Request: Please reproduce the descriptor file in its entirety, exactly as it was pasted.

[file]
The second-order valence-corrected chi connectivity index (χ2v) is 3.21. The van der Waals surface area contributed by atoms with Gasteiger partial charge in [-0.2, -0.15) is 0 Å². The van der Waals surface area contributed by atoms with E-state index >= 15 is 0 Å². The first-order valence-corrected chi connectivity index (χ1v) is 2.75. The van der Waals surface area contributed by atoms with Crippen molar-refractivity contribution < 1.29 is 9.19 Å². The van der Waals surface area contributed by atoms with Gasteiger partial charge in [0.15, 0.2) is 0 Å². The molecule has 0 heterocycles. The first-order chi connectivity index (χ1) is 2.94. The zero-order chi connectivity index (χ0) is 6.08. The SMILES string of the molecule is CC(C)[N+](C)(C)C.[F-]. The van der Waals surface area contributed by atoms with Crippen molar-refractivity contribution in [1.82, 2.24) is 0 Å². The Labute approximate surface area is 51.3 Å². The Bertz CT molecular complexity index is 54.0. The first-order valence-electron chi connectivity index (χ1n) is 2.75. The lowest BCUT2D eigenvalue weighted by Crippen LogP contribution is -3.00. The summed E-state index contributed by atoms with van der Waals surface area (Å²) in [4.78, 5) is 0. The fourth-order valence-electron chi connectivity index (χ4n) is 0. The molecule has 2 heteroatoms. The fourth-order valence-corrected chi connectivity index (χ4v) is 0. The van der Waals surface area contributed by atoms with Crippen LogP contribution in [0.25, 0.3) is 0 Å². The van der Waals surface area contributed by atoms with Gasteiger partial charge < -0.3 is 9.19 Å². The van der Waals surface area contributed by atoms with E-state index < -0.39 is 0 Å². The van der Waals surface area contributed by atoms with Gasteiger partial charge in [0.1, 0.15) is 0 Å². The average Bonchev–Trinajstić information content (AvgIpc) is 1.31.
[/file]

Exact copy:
The second-order valence-corrected chi connectivity index (χ2v) is 3.21. The van der Waals surface area contributed by atoms with Gasteiger partial charge in [-0.2, -0.15) is 0 Å². The van der Waals surface area contributed by atoms with E-state index >= 15 is 0 Å². The first-order valence-corrected chi connectivity index (χ1v) is 2.75. The van der Waals surface area contributed by atoms with Crippen molar-refractivity contribution < 1.29 is 9.19 Å². The van der Waals surface area contributed by atoms with Gasteiger partial charge in [0.15, 0.2) is 0 Å². The molecule has 0 heterocycles. The first-order chi connectivity index (χ1) is 2.94. The zero-order chi connectivity index (χ0) is 6.08. The SMILES string of the molecule is CC(C)[N+](C)(C)C.[F-]. The van der Waals surface area contributed by atoms with Crippen molar-refractivity contribution in [1.82, 2.24) is 0 Å². The Labute approximate surface area is 51.3 Å². The Bertz CT molecular complexity index is 54.0. The first-order valence-electron chi connectivity index (χ1n) is 2.75. The lowest BCUT2D eigenvalue weighted by Crippen LogP contribution is -3.00. The summed E-state index contributed by atoms with van der Waals surface area (Å²) in [4.78, 5) is 0. The fourth-order valence-electron chi connectivity index (χ4n) is 0. The molecule has 2 heteroatoms. The fourth-order valence-corrected chi connectivity index (χ4v) is 0. The van der Waals surface area contributed by atoms with Crippen LogP contribution in [0.25, 0.3) is 0 Å². The van der Waals surface area contributed by atoms with Gasteiger partial charge < -0.3 is 9.19 Å². The van der Waals surface area contributed by atoms with E-state index < -0.39 is 0 Å². The van der Waals surface area contributed by atoms with Gasteiger partial charge in [0.1, 0.15) is 0 Å². The average Bonchev–Trinajstić information content (AvgIpc) is 1.31.